By Jasmine · June 14th, 2013 · Comments Off
Working in the artisinal food industry is not easy. You don’t generally make much money, the hours are long, you’re usually on your feet, and the conditions are never cushy. You have to truly believe that what you’re doing is bettering the planet, or humanity, or animal lives, or whatever it is that drives you.
Or, you have to really dig the perks. Lean into them, if you will.
My friend and former Cowgirl co-worker Ruth now works for La Quercia, an amazing company that specializes in one of my favorite food groups (second to cheese, of course): salty, cured meats. They are based in Iowa, where the vast majority of US pork is raised. They know all their farmers and specialize in humanely raised, heritage breed pigs. So when Ruth contacted me to see if I wanted to join in on creating some beer and meat pairings at Magnolia Brewing. she got a resounding “Hell, yes”, and we agreed to meet at the brewery Monday morning.
So while you were having your first strategic team meeting of the week, I was getting half-pickled with Ruth and Ben Spencer, Magnolia’s Head Brewer.
When ever I do a tasting set of any kind (cheese, chocolate, wine) there is always one beer (or wine) that goes with everything. In this case, it was the Big Cypress Brown. We tasted what you might call a “vertical” of prosciuttos to go along with the beer. We had Prosciutto Piccante (rubbed with fennel & red pepper), Speck (smoked proscuitto), Tamworth, Berkshire, and Acorn Tamworth Spalaccia (a sort of prosciutto made from the front leg). Tamworth and Berkshire are heritage pork breeds. Herb Eckhouse, owner of La Quercia along with wife Kathy, calls these “varietals”, just like a fine wine. They even have Acorn editions of Berkshire and Tamworth, where the pigs spend the last few months of their life foraging for acorns. The Acorn Tamworth Prosciutto will be released in late 2013.The pairings will be revealed at an 18 Reasons event on June 30th that is part of their west coast Ham Independence tour (if you still think Italy makes the best/only prosciutto, go buy a ticket now). I mean, Herb and Kathy have made Spaniards declare that the best cured meats being made today are coming out of Iowa.
I also got to chat with Ben a bit–he says the new Magnolia location in Dogpatch is set to open in July–hooray! He’s been with Magnolia since 2004, and moved to San Francisco just for this gig and apparently is still loving it. The way he put it is “Why would I consider leaving a company that is growing so fast?” Also, your fun fact of the day: He told me they have started using more Maris Otter malt, a type of English malt known for its crispness, because a Haight St. neighbor’s father grows it.
I will give you a few hints on the pairings: Cole Porter + Speck = cozy chair by an English pub fire. Long Break Bitter + nutty Berkshire =sweet bursts of porky love.
The best kind of love.
Tags: Beer & Food · Tastings
By Jasmine · June 5th, 2013 · Comments Off
When I say make a cheese platter at home, I mean the platter part quite literally.
At its most basic, the simplest way to do this is to take a nice piece of wood, sand it all nice and rounded and splinter-free, and then mineral-oil the shit out of it.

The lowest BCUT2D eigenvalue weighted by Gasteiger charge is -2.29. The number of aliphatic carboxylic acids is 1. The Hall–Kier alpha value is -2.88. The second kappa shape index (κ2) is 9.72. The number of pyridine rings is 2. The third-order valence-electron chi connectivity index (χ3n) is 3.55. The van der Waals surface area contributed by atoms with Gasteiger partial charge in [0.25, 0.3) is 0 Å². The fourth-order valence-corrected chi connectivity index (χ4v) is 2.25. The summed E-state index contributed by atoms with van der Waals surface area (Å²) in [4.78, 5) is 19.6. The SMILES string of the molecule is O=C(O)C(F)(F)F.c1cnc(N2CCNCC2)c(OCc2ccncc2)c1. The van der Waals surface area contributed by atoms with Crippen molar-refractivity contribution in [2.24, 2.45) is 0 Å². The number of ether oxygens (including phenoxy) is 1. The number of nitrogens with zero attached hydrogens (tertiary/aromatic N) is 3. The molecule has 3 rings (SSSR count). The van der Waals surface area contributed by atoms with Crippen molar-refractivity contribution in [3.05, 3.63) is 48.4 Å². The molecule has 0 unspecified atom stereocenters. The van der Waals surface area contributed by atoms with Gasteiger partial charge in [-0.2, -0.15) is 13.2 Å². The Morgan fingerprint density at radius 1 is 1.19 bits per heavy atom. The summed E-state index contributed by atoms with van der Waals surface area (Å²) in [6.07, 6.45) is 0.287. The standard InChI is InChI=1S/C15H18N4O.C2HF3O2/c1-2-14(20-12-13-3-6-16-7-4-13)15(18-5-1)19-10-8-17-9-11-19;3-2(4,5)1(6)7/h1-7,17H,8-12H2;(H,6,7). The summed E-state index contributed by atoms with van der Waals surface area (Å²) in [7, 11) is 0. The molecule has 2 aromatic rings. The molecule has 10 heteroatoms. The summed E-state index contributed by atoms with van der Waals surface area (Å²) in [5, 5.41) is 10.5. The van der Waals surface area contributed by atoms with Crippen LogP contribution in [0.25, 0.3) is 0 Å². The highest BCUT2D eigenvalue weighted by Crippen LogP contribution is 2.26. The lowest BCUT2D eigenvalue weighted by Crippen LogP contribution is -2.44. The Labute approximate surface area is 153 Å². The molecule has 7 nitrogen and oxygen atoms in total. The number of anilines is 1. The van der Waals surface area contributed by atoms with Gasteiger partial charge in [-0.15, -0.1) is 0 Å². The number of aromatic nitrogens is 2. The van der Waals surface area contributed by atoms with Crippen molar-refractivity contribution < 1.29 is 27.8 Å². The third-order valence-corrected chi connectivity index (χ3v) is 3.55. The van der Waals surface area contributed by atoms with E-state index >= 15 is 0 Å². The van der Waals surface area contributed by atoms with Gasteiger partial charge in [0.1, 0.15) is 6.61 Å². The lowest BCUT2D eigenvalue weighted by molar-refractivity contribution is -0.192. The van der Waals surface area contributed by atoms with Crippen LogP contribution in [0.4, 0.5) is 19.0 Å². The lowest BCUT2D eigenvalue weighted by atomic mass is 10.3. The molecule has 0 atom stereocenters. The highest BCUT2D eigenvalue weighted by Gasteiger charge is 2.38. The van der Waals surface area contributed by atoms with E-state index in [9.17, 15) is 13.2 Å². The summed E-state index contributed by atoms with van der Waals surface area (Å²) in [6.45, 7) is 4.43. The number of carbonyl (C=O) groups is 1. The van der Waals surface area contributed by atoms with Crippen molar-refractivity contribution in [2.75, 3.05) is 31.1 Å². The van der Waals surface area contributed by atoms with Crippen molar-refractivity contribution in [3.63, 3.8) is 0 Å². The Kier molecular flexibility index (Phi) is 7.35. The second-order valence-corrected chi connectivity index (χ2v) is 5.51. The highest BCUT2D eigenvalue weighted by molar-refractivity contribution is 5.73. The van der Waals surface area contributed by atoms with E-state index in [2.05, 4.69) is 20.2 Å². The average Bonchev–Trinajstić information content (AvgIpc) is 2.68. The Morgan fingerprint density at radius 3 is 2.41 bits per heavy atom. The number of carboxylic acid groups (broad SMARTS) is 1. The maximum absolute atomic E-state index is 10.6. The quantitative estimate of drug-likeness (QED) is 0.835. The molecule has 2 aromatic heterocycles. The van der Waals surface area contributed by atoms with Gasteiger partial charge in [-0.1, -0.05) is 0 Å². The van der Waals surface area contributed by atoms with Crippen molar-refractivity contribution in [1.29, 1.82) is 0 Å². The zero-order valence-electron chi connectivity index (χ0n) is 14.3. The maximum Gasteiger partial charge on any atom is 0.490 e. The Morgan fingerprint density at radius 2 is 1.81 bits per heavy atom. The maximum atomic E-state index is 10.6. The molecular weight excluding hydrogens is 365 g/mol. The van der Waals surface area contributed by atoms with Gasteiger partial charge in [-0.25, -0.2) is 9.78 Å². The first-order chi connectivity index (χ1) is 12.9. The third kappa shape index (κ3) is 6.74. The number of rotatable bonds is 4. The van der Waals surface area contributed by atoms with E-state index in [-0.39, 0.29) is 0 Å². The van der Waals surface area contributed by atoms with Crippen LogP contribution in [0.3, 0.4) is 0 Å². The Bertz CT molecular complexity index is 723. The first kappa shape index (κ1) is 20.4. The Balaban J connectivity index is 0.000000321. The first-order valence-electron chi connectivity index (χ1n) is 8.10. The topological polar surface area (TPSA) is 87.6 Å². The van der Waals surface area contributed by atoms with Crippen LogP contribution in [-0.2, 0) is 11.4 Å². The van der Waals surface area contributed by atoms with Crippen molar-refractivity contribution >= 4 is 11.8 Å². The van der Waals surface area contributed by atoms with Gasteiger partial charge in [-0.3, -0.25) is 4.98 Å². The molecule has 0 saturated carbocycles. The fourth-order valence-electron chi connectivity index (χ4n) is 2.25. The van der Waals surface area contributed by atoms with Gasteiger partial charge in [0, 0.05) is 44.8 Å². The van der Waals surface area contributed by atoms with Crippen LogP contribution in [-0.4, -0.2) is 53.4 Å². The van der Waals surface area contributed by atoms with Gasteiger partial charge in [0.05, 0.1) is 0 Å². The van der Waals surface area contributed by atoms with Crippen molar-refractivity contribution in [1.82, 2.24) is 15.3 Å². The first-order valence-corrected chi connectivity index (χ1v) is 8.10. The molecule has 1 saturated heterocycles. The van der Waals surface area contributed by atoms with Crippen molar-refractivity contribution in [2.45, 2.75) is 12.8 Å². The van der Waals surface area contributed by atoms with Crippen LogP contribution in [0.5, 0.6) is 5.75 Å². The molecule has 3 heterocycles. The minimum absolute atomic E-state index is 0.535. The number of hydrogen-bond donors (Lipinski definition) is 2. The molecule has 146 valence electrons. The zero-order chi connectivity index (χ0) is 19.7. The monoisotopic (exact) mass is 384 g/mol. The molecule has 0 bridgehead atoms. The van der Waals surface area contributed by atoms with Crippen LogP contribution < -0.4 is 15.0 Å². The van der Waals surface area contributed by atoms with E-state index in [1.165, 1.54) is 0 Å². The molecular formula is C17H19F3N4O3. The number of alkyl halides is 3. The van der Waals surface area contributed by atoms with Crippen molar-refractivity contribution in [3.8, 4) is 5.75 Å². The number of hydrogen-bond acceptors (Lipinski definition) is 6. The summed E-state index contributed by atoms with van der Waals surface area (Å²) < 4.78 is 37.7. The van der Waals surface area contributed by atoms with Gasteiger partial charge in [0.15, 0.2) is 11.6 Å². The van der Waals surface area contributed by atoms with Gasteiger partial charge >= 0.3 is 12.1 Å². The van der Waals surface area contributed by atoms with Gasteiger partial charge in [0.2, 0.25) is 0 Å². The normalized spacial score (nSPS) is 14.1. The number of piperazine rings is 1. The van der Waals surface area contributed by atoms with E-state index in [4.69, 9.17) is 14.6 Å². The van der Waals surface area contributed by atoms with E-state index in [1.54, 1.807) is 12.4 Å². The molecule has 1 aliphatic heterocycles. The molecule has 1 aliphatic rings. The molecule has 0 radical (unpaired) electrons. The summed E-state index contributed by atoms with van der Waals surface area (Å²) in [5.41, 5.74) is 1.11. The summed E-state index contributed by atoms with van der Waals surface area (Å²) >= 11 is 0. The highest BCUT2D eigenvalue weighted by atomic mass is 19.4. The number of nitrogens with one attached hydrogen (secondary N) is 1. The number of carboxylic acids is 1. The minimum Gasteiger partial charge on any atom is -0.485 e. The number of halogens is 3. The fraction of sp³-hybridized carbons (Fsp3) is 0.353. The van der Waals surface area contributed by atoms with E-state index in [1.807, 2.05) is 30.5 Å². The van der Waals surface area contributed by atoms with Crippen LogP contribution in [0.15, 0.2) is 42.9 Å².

Birdseye maple cutting board
My dad gave me this for Christmas. It’s birdseye maple, which he just happens to have a bunch of sitting around. Birdseye maple cannot be grown–you just have to find it in the wild, much like black truffles–and no one knows why it happens. It has all kinds of little eyes in it, which tear out easily, making it hard to work with. However, because it’s maple, once you’ve got it in the shape you want, if you take care of it it will last forever. Just like anything else rare, hard to work with, and long lasting, it’s incredibly expensive. You can use other hardwoods, of course, like walnut, regular maple, or teak.
The Bird's Eyes
The second simplest (and more trendy) way is to buy some chalkboard paint, paint a flat surface, and plunk down your spread with labels.
Cheese on Chalkboard action
Breakfast in bed, with a cute message
Dark wood stain covers all sins
I fished this breakfast tray out of the trash. When I got it, it had rows of cheesy Mary Engelbreit style flowers across it. In fact, if you rub chalk over the whole surface, gravestone-rubbing style, you can still see them. So I sanded it down, stained the sides inside and out with a nice dark stain, right over top of remnants of blue paint that would just not come out. Then I painted the inside with chalkboard paint, intended to be used as a cute breakfast in bed tray, and then the bottom to use as a meat and cheese tray. It came out just as nice as I hoped it would.
Now I’m going to sell it.
Tags: Beer & Food
By Jasmine · April 12th, 2013 · Comments Off
And for your enjoyment today, a guest post:
Jake Metzler is a home brewing fanatic who loves to write and share his knowledge with others. When he’s not brewing, you can probably find him rock climbing and/or listening to eighties metal.
As a home brewer, I often find myself latching on to the latest trends in beer. If I see that a commercial brand has just released pomegranate ale or something else I haven’t tried to make, I start researching into how I could make something similar.
Since IPAs have gained popularity over the last few years, I’ve been using a lot of hops in my home brewing. IPAs are noted (and sometimes hated) for their bitterness, since they use a lot of bittering hops, put into the brew during the boiling process when they will release the most alpha acids.